In a statement yesterday, Saps spokesperson Motlafela Mojapelo said 707 620 cartoons of illicit cigarettes, 25 dangerous weapons, 8 180 grammes of dagga, 2 907 grammes of nyaope drugs, 12 firearms, 46 knives and 2 596 520 millimetres of liquor.
“The other two suspects were arrested around Mokopane policing area, for possession of illicit cigarettes worth eight hundred and eighty thousand rand (R880 000), during a sting joint operation by Crime Intelligence and Visible Policing members. A 34-year-old male suspect and his female accomplice aged 25, were found in possession of about 90 large boxes containing illicit cigarettes,” he said.
The arrests were through roadblocks and other co-ordinated patrols in which some illegal immigrants suspected to be from Zimbabwe were also nabbed.
He said 348 crime awareness campaigns were conducted, 2 821 compliance inspections at liquor premises, 23 drug operations, 215 liquor control operations, 86 roadblocks, 152 rural safety operations, 3 983 stop and search, 3 718 VCP, 290 domestic violence incidents attended, 258 protection orders served, 44 shebeens closed, 5 704 blue light patrols, 16 954 vehicles and 33 403 people searched and 1 972 traffic fine tickets issued.
“Among the arrested is a 14-year-old on a charge of perjury after she opened a false case of kidnapping at Tzaneen Police Station on Friday September 25 2020,” he said. The teenager had misinformed the police that she and her friend, a learner at Meridian College in Tzaneen were walking from school when unknown suspects driving in a white panel van grabbed her friend and forced her inside the vehicle.”
During the lockdown, South Africa banned sales of cigarettes and Zimbabweans took advantage of the embargo to smuggle cigarettes into that country.
The Senate yesterday received a request from President Muhammadu Buhari for the elevation of eight Appeal Court justices to the Supreme Court.
The president’s request along with that of the confirmation of the board of the National Population Commission (NPC) as well as non-career ambassadorial nominees were read at plenary by President of the Senate, Dr. Ahmad Lawan.
The request for the confirmation of the eight justices as justices of the Supreme Court of Nigeria was contained in a letter dated August 31, 2020.
According to Buhari, the request for the confirmation of the eight justices to the nation’s apex court was in line with the provisions of Section 231(2) of the 1999 Constitution and the advice of the National Judicial Council (NJC).
The letter read in part: “Pursuant to section 231(2) of the 1999 Constitution of the Federal Republic of Nigeria (as amended), and upon the advice of the National Judicial Council, I hereby present for confirmation by the Senate, the appointment of the under-listed Eight Justices of the Court of Appeal as Justices of the Supreme Court of Nigeria, according to their ranking of seniority at the Court of Appeal.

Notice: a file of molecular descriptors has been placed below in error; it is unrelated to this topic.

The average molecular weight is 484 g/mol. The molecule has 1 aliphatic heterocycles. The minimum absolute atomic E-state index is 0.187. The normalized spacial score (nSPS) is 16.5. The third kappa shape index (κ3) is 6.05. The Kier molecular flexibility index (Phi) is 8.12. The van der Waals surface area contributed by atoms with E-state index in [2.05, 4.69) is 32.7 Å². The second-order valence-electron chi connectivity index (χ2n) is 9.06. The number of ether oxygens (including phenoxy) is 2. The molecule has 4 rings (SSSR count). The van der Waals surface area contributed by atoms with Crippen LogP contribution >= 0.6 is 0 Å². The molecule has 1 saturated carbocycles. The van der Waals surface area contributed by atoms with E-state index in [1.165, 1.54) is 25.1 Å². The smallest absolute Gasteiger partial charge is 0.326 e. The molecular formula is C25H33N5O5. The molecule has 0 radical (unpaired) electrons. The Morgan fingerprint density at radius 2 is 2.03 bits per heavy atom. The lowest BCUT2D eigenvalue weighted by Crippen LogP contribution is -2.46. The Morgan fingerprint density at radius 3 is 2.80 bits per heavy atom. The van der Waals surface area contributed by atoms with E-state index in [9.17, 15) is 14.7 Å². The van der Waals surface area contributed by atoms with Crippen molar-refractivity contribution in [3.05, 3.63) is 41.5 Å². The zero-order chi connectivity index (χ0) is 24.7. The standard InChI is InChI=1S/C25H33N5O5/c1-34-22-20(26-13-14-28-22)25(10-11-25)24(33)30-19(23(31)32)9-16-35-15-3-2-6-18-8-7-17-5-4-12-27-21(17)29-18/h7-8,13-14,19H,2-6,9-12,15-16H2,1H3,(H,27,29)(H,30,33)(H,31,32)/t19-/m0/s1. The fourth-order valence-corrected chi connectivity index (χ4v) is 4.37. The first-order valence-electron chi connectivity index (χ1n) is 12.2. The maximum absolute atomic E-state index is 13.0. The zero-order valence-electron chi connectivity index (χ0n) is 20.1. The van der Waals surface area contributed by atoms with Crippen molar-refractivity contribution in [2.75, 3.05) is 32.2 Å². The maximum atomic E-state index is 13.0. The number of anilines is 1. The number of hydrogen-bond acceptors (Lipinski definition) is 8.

“They are Hon. Justice Lawal Garba, North-west; Hon. Justice Helen Ogunwumiju, South-west; Hon. Justice Addu Aboki, North-west; Hon. Justice I. M. M. Saulawa, North-west; Hon. Justice Adamu Jauro, North-east; Hon. Justice Samuel Oseji, South-south; Hon. Justice Tijjani Abubakar, North-east; and Hon. Justice Emmanuel Agim, South-south.”
In another request to the Senate dated September 14, 2020, the president sought the confirmation of appointment of the Chairman and Commissioners of the National Population Commission (NPC).
The appointees are Nasir Kwarra (Nasarawa), Chairman; Ali Silas Agara (Nasarawa); Mohammed Chiso Dottoji (Sokoto); Gidado Folorunso (Kwara); Ibrahim Mohammed (Bauchi); Joseph Shazin (FCT); Ajayi Sunday (Ekiti); Garba Zakar (Jigawa); Aliyu Muhammad (Yobe); Muhammad Rini (Zamfara); Bala Banya (Katsina); and Bimbola Salu-Hundeyin (Lagos).
Buhari, in another letter, sought the confirmation of Ambassador Muhammad Manta and Yusuf Yunusa as non-career ambassador-designates.
The request, according to the president, was made in accordance with Section 171(1), (2)(c) and sub-section (4) of the 1999 Constitution as amended.
He noted that the appointment of both nominees serve as replacement to his earlier submission, wherein he nominated Air Commodore Peter Gana (rtd) and Alhaji Yusuf Mohammed, from Niger and Yobe States respectively.
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The upper legislative chamber was also asked by the president via another communication to confirm Chairman, Executive Vice Chairman, Executive Commissioners and Non-Executive Commissioners of Federal Competition and Consumer Protection Commission.
They are Emeka Nwakpa, South-east, (Chairman); Babatunde Irukera, North Central (Executive Vice Chairman); Yinka Apata, South-west, (Executive Commissioner); Adamu Abdullahi, North-east, (Executive Commissioner); Wakili Ahmed, North-west, (Non-Executive Commissioner); Ayang Eyam, South-south, (Non-Executive Commissioner); Ben Nwoye, South-east, (Non-Executive Commissioner), and Theophilus Oyebiyi, North-central, (Non-Executive Commissioner).”
The Senate president will in today’s plenary refer the nominees to relevant committees for further legislative action.